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Will the Sokal Hoaxes Worsen the Academic Echo Chamber?

When only mainstream thinking is allowed, insularity and echo chambers are the result

The latest spate of academic hoaxes, which includes not only the latest Sokal hoax, but also fake papers being published in journals such as the Arabian Journal of Geosciences, is a major cause for concern. While the hoaxes themselves are problematic, what is likely to be worse is the ongoing fallout for researchers and new ideas.

Academics has long had a problem of being insular. Many papers are published on the basis of your status in academics, not the quality of the paper itself. This is not to say that the papers didn’t legitimately pass peer review (though that is questionable in some cases), but rather that the editor decides which papers are “worthy” of peer review based on the editor’s knowledge of that person’s prior work.

Here’s the deal: Journals live and die by their reputation, and no editor wants their journal to be Sokal’d. What does this mean? It likely means that journals will simply increase their desk-rejection (prior to peer review) of papers by newer researchers, especially of solo authorship. The effect of this will be to restrict ideas to only those which are currently fashionable and held by existing, well-known academics. If your paper has to be co-authored by someone already well-known for an editor to take you seriously, then that means that your ideas are probably really well-aligned with the mainstream.

There’s nothing wrong per se with mainstream thinking — it probably became mainstream for good reasons. However, when only mainstream thinking is allowed, this leads to insularity and an echo chamber mentality.

Academic insularity has been happening long before the Sokal hoaxes. In field after field, the doorways to entry have been increasingly closed off to all but academic pathways. For instance, it used to be that the federal reserve was mostly run by ordinary people, peppered with a few PhDs. Now, it seems you need a PhD just to serve coffee at the federal reserve. The problem is not the PhDs. The problem is that having a singular pathway leads to uniformity of thinking, not a dynamic diversity of viewpoints. In many fields, but especially in academics, the way to the top is being sealed off to a single, insular pathway.

Honorary degrees used to supply some amount of viewpoint diversity in academic institutions. If one achieved their wisdom in a field through direct experience, they may be allowed into the academy through an honorary degree. However, in recent years, honorary degrees no longer recognize work, but oftentimes recognize fundraising. The very institutions that confer honorary degrees hold them in disdain. Would Harvard hire someone as a professor who received an honorary doctorate from them? Probably not.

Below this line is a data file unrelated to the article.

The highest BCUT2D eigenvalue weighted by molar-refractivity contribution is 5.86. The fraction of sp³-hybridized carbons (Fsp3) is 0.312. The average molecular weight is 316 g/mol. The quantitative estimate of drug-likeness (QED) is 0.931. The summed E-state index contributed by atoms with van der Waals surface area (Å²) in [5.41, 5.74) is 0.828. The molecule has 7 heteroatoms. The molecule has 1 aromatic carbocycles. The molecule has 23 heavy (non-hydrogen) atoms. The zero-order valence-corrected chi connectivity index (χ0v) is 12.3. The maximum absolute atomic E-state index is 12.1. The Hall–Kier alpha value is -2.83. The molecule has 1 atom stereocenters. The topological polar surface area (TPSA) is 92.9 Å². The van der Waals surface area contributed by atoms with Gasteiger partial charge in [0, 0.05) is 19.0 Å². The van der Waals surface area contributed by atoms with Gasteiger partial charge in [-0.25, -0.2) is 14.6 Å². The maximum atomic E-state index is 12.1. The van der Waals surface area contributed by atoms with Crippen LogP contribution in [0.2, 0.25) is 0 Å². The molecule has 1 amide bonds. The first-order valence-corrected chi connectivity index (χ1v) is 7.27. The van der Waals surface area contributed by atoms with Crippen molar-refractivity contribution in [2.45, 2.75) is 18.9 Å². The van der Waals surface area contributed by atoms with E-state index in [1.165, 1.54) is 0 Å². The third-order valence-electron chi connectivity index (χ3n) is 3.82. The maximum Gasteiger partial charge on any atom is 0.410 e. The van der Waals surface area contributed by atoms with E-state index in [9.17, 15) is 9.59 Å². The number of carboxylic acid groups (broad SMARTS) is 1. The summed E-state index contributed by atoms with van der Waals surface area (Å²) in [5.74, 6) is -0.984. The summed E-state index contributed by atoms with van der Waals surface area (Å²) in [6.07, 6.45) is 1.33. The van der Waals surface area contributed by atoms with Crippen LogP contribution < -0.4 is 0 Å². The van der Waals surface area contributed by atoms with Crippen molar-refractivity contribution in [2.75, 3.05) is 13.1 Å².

Unfortunately, the spate of Sokal hoaxes may be a catalyst to accelerate this move towards academic provincialism. While the long-term danger for academics is a lack of diversity of ideas, the short-term danger for journal editors is getting Sokal’d. And, I imagine, most journal editors will choose maintaining their own journal’s record over taking risks on new authors with new ideas.


In case you missed it:

Are Sokal Hoaxes Really Helping Reform Science? The evidence is mixed. The current prank on Higher Education Quarterly prompts some questions. Serious problems exist in today’s journals but the hoaxers seem so certain of their view that they don’t approach demonstrating it in a scientific way. (Jonathan Bartlett)

Be On the Lookout for More Sokal Hoaxes. If you spot a Sokal hoax, let us know by tagging @cnaintelligence on Twitter. One of the anonymous hoaxers said, “We plan to reveal the full extent of this hoax later. For now we recommend readers look for other fake papers.” (Jonathan Bartlett)


Jonathan Bartlett

Senior Fellow, Walter Bradley Center for Natural & Artificial Intelligence
Jonathan Bartlett is a senior software R&D engineer at Specialized Bicycle Components, where he focuses on solving problems that span multiple software teams. Previously he was a senior developer at ITX, where he developed applications for companies across the US. He also offers his time as the Director of The Blyth Institute, focusing on the interplay between mathematics, philosophy, engineering, and science. Jonathan is the author of several textbooks and edited volumes which have been used by universities as diverse as Princeton and DeVry.

Will the Sokal Hoaxes Worsen the Academic Echo Chamber?